It reads, “You will not create more than one personal account” (see https://www.facebook.com/legal/terms section 4, also highlighted below).  He declared, “If you have two profiles, let’s settle this now the student affairs way.  Send you to judicial and adjudicate appropriately.”

Screen Shot 2014-03-19 at 9.07.55 PM

I attempted to set my study, guidelines and even platform policy aside to stay present with my colleagues who were in different places in their ‘choose your own adventure.’  I wanted to hear.  I wanted to understand where they were coming from.  Their voices matter in understanding how I can serve as a resource through my research and even on this blog.  I respect their personal choices. I attempted to give my perspective, especially drawing from the research and personal experience.

But what I finally settled on was a missing piece around social media for professionals and that is reflection.

Student affairs values reflection, at Jesuit institutions we call this discernment.  Some journal, others meditate, sometimes going for a run works for me.  We include it in student trainings, programming, curriculum and even staff meetings.  Considering this, I challenge you to apply it to your perceptions, preconceived notions and lived experiences, as it has to do with how you view social media for yourself and even your students.

15662500_sLet’s be honest, whatever you choose to do online is like a book from Choose your Own Adventure.  Everything you post will lead you to a different outcome if you had or had not.  You get that choice.  Every person that you add to your network as a friend, follower or subscriber influencing what your experience on the platform.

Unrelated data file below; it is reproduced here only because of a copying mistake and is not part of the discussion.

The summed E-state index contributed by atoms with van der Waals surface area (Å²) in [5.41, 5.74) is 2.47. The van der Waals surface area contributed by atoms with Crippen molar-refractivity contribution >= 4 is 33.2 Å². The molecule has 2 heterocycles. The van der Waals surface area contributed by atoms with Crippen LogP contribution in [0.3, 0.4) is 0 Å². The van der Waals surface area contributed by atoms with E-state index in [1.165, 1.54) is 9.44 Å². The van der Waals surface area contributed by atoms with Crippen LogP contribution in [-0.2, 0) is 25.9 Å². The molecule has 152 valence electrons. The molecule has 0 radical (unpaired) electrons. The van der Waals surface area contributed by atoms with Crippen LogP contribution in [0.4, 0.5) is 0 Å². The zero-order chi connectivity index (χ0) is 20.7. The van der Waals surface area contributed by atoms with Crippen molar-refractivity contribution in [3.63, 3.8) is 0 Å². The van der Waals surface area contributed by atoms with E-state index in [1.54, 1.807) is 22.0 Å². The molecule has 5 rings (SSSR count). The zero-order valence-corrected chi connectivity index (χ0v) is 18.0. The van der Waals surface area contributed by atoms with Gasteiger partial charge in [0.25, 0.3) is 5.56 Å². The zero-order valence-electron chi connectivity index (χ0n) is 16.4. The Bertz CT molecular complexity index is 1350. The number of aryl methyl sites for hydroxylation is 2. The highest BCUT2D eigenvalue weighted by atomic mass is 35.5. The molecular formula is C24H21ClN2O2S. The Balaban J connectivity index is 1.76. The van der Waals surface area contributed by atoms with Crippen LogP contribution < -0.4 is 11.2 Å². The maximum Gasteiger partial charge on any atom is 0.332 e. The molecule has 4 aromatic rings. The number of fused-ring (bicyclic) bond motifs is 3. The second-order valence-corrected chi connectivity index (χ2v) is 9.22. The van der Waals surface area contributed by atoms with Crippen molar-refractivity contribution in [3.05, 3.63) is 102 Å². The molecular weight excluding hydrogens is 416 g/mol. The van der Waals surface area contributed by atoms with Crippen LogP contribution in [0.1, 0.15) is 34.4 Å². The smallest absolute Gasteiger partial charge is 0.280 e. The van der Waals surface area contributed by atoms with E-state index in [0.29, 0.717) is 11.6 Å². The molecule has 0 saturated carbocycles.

In close, what is provided is a number of questions that I would encourage you to reflect on as it relates to being a student affairs professional (and a whole person) on social media.  While I have my own opinions, there really is no perfect answer, other than the answer that fits for you.

Choose your own adventure online and reflect away!

  • What is the social media gray area you are currently grappling with?
  • Where do you “live” in the social media realm? (two accounts, locked accounts, etc)
  • What makes some uncomfortable about being online?
  • What concerns you about students on social media?  Have you ever seen these concerns play out?
  • Have you ever had a ‘bad’ experience on a social media platform, at any point, in either a personal or professional context?  How has this shaped your perception of that platform?
  • What national news sources that stick out the most to you about digital communications?  Are there scary stories that the media have presented that you fear may happen to you?
  • Is there a part of your identity that you are still exploring, possibly not ready or able to express to all in your network?
  • What is the line between: TMI, Over-sharing, Authenticity and Vulnerability?  Have you ever regretted anything you have posted online?  Ever taken anything down?  Got into an online argument?  Are those experiences still raw/fresh for you?